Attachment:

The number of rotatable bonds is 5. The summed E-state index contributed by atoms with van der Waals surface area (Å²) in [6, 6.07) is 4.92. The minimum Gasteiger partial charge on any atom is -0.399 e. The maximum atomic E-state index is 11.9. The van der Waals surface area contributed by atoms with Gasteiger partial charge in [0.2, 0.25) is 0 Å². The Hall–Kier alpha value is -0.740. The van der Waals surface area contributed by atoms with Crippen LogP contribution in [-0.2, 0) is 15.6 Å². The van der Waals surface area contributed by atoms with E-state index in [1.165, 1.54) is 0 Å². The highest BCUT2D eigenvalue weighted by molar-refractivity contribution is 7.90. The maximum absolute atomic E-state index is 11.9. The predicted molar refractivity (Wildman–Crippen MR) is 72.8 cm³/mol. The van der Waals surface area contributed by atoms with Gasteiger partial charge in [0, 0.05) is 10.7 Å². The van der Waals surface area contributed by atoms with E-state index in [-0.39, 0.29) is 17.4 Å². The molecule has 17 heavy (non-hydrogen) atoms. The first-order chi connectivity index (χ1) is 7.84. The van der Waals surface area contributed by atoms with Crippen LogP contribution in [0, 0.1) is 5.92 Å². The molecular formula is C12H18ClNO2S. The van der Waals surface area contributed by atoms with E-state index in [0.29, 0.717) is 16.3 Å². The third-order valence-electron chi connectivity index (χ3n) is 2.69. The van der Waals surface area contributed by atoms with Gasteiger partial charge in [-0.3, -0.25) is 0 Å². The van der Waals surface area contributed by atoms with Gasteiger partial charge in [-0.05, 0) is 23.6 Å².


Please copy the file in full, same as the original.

The number of rotatable bonds is 5. The summed E-state index contributed by atoms with van der Waals surface area (Å²) in [6, 6.07) is 4.92. The minimum Gasteiger partial charge on any atom is -0.399 e. The maximum atomic E-state index is 11.9. The van der Waals surface area contributed by atoms with Gasteiger partial charge in [0.2, 0.25) is 0 Å². The Hall–Kier alpha value is -0.740. The van der Waals surface area contributed by atoms with Crippen LogP contribution in [-0.2, 0) is 15.6 Å². The van der Waals surface area contributed by atoms with E-state index in [1.165, 1.54) is 0 Å². The highest BCUT2D eigenvalue weighted by molar-refractivity contribution is 7.90. The maximum absolute atomic E-state index is 11.9. The predicted molar refractivity (Wildman–Crippen MR) is 72.8 cm³/mol. The van der Waals surface area contributed by atoms with Gasteiger partial charge in [0, 0.05) is 10.7 Å². The van der Waals surface area contributed by atoms with E-state index in [-0.39, 0.29) is 17.4 Å². The molecule has 17 heavy (non-hydrogen) atoms. The first-order chi connectivity index (χ1) is 7.84. The van der Waals surface area contributed by atoms with Crippen LogP contribution in [0, 0.1) is 5.92 Å². The molecular formula is C12H18ClNO2S. The van der Waals surface area contributed by atoms with E-state index in [0.29, 0.717) is 16.3 Å². The third-order valence-electron chi connectivity index (χ3n) is 2.69. The van der Waals surface area contributed by atoms with Gasteiger partial charge in [-0.3, -0.25) is 0 Å². The van der Waals surface area contributed by atoms with Gasteiger partial charge in [-0.05, 0) is 23.6 Å².